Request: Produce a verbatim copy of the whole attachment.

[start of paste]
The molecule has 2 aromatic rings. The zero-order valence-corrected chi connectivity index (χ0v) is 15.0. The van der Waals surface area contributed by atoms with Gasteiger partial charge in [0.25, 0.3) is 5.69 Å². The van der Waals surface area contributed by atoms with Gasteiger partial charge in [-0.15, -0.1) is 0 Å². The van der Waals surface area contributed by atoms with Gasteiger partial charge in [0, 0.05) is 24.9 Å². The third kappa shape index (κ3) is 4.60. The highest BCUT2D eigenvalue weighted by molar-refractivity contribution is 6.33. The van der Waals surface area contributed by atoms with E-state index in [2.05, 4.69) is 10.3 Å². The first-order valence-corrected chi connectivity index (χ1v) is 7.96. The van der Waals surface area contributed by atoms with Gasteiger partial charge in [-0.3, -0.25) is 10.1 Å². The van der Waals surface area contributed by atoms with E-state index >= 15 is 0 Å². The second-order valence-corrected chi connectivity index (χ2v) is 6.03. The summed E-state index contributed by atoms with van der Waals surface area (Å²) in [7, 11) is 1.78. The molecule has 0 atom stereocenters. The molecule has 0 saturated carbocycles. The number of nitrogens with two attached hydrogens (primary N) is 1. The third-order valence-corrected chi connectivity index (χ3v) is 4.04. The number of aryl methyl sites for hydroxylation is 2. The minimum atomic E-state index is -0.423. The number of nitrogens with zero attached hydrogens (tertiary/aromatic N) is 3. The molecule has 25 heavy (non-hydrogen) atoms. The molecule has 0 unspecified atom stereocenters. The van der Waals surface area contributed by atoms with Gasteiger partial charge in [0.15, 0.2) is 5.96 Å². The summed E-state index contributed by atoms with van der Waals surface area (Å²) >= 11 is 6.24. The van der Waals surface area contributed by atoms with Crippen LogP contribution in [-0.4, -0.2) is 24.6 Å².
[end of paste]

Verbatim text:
The molecule has 2 aromatic rings. The zero-order valence-corrected chi connectivity index (χ0v) is 15.0. The van der Waals surface area contributed by atoms with Gasteiger partial charge in [0.25, 0.3) is 5.69 Å². The van der Waals surface area contributed by atoms with Gasteiger partial charge in [-0.15, -0.1) is 0 Å². The van der Waals surface area contributed by atoms with Gasteiger partial charge in [0, 0.05) is 24.9 Å². The third kappa shape index (κ3) is 4.60. The highest BCUT2D eigenvalue weighted by molar-refractivity contribution is 6.33. The van der Waals surface area contributed by atoms with E-state index in [2.05, 4.69) is 10.3 Å². The first-order valence-corrected chi connectivity index (χ1v) is 7.96. The van der Waals surface area contributed by atoms with Gasteiger partial charge in [-0.3, -0.25) is 10.1 Å². The van der Waals surface area contributed by atoms with E-state index >= 15 is 0 Å². The second-order valence-corrected chi connectivity index (χ2v) is 6.03. The summed E-state index contributed by atoms with van der Waals surface area (Å²) in [7, 11) is 1.78. The molecule has 0 atom stereocenters. The molecule has 0 saturated carbocycles. The number of nitrogens with two attached hydrogens (primary N) is 1. The third-order valence-corrected chi connectivity index (χ3v) is 4.04. The number of aryl methyl sites for hydroxylation is 2. The minimum atomic E-state index is -0.423. The number of nitrogens with zero attached hydrogens (tertiary/aromatic N) is 3. The molecule has 25 heavy (non-hydrogen) atoms. The molecule has 0 unspecified atom stereocenters. The van der Waals surface area contributed by atoms with Gasteiger partial charge in [0.15, 0.2) is 5.96 Å². The summed E-state index contributed by atoms with van der Waals surface area (Å²) >= 11 is 6.24. The van der Waals surface area contributed by atoms with Crippen LogP contribution in [-0.4, -0.2) is 24.6 Å².